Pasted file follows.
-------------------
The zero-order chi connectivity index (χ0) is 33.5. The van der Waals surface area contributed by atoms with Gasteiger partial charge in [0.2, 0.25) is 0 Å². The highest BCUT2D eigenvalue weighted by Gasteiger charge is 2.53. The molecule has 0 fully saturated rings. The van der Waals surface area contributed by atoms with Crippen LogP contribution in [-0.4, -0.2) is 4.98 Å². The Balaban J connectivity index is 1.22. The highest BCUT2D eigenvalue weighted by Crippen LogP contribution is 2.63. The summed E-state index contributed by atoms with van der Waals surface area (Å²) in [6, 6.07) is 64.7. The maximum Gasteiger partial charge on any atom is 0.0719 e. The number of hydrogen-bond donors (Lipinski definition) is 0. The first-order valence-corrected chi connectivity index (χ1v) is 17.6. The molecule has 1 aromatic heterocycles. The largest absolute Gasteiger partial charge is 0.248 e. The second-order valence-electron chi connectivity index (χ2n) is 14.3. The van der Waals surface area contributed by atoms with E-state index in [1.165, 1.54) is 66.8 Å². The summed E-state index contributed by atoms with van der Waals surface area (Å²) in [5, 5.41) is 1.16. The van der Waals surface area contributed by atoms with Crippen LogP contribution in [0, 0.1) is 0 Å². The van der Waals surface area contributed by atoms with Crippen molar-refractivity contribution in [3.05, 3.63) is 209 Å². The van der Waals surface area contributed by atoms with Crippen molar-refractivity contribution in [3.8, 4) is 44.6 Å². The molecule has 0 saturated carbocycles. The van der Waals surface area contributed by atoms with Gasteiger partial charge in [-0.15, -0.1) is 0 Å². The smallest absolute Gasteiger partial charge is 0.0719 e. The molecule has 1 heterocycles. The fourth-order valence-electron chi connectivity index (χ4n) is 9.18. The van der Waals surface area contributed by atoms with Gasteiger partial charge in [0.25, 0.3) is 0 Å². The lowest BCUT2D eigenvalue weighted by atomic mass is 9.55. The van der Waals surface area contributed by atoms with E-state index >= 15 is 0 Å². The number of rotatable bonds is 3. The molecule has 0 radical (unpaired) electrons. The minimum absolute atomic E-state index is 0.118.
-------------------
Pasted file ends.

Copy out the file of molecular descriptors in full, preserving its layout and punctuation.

The zero-order chi connectivity index (χ0) is 33.5. The van der Waals surface area contributed by atoms with Gasteiger partial charge in [0.2, 0.25) is 0 Å². The highest BCUT2D eigenvalue weighted by Gasteiger charge is 2.53. The molecule has 0 fully saturated rings. The van der Waals surface area contributed by atoms with Crippen LogP contribution in [-0.4, -0.2) is 4.98 Å². The Balaban J connectivity index is 1.22. The highest BCUT2D eigenvalue weighted by Crippen LogP contribution is 2.63. The summed E-state index contributed by atoms with van der Waals surface area (Å²) in [6, 6.07) is 64.7. The maximum Gasteiger partial charge on any atom is 0.0719 e. The number of hydrogen-bond donors (Lipinski definition) is 0. The first-order valence-corrected chi connectivity index (χ1v) is 17.6. The molecule has 1 aromatic heterocycles. The largest absolute Gasteiger partial charge is 0.248 e. The second-order valence-electron chi connectivity index (χ2n) is 14.3. The van der Waals surface area contributed by atoms with E-state index in [1.165, 1.54) is 66.8 Å². The summed E-state index contributed by atoms with van der Waals surface area (Å²) in [5, 5.41) is 1.16. The van der Waals surface area contributed by atoms with Crippen LogP contribution in [0, 0.1) is 0 Å². The van der Waals surface area contributed by atoms with Crippen molar-refractivity contribution in [3.05, 3.63) is 209 Å². The van der Waals surface area contributed by atoms with Crippen molar-refractivity contribution in [3.8, 4) is 44.6 Å². The molecule has 0 saturated carbocycles. The van der Waals surface area contributed by atoms with Gasteiger partial charge in [-0.15, -0.1) is 0 Å². The smallest absolute Gasteiger partial charge is 0.0719 e. The molecule has 1 heterocycles. The fourth-order valence-electron chi connectivity index (χ4n) is 9.18. The van der Waals surface area contributed by atoms with Gasteiger partial charge in [0.25, 0.3) is 0 Å². The lowest BCUT2D eigenvalue weighted by atomic mass is 9.55. The van der Waals surface area contributed by atoms with E-state index >= 15 is 0 Å². The number of rotatable bonds is 3. The molecule has 0 radical (unpaired) electrons. The minimum absolute atomic E-state index is 0.118.